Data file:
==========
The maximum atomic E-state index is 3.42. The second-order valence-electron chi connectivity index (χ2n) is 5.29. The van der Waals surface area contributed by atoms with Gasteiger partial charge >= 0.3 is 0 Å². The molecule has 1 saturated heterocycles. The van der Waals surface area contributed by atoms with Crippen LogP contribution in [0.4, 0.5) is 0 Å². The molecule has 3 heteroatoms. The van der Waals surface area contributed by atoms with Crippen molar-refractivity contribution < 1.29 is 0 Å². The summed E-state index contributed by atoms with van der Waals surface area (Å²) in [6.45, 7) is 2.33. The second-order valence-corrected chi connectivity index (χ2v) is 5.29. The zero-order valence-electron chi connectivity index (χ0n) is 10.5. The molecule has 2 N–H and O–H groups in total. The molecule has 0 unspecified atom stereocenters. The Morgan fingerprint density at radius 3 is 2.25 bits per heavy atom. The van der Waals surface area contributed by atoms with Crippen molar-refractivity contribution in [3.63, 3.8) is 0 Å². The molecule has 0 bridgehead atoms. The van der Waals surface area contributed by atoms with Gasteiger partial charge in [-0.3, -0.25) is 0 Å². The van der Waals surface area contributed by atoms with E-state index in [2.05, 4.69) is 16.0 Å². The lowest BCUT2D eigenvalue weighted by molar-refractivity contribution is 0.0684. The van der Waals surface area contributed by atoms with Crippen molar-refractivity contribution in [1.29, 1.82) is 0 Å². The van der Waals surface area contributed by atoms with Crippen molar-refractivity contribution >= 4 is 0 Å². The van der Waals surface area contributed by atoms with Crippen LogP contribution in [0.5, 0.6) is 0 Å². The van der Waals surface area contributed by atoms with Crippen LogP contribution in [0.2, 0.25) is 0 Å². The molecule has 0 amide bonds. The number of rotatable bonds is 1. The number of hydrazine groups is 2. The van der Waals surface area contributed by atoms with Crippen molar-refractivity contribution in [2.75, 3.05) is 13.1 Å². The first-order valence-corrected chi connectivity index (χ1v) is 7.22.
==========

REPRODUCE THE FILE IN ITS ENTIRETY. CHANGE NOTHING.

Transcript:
The maximum atomic E-state index is 3.42. The second-order valence-electron chi connectivity index (χ2n) is 5.29. The van der Waals surface area contributed by atoms with Gasteiger partial charge >= 0.3 is 0 Å². The molecule has 1 saturated heterocycles. The van der Waals surface area contributed by atoms with Crippen LogP contribution in [0.4, 0.5) is 0 Å². The molecule has 3 heteroatoms. The van der Waals surface area contributed by atoms with Crippen molar-refractivity contribution < 1.29 is 0 Å². The summed E-state index contributed by atoms with van der Waals surface area (Å²) in [6.45, 7) is 2.33. The second-order valence-corrected chi connectivity index (χ2v) is 5.29. The zero-order valence-electron chi connectivity index (χ0n) is 10.5. The molecule has 2 N–H and O–H groups in total. The molecule has 0 unspecified atom stereocenters. The Morgan fingerprint density at radius 3 is 2.25 bits per heavy atom. The van der Waals surface area contributed by atoms with Crippen molar-refractivity contribution in [3.63, 3.8) is 0 Å². The molecule has 0 bridgehead atoms. The van der Waals surface area contributed by atoms with Gasteiger partial charge in [-0.3, -0.25) is 0 Å². The van der Waals surface area contributed by atoms with E-state index in [2.05, 4.69) is 16.0 Å². The lowest BCUT2D eigenvalue weighted by molar-refractivity contribution is 0.0684. The van der Waals surface area contributed by atoms with Crippen molar-refractivity contribution in [1.29, 1.82) is 0 Å². The van der Waals surface area contributed by atoms with Crippen molar-refractivity contribution >= 4 is 0 Å². The van der Waals surface area contributed by atoms with Crippen LogP contribution in [0.5, 0.6) is 0 Å². The van der Waals surface area contributed by atoms with Crippen LogP contribution in [0.2, 0.25) is 0 Å². The molecule has 0 amide bonds. The number of rotatable bonds is 1. The number of hydrazine groups is 2. The van der Waals surface area contributed by atoms with Crippen molar-refractivity contribution in [2.75, 3.05) is 13.1 Å². The first-order valence-corrected chi connectivity index (χ1v) is 7.22.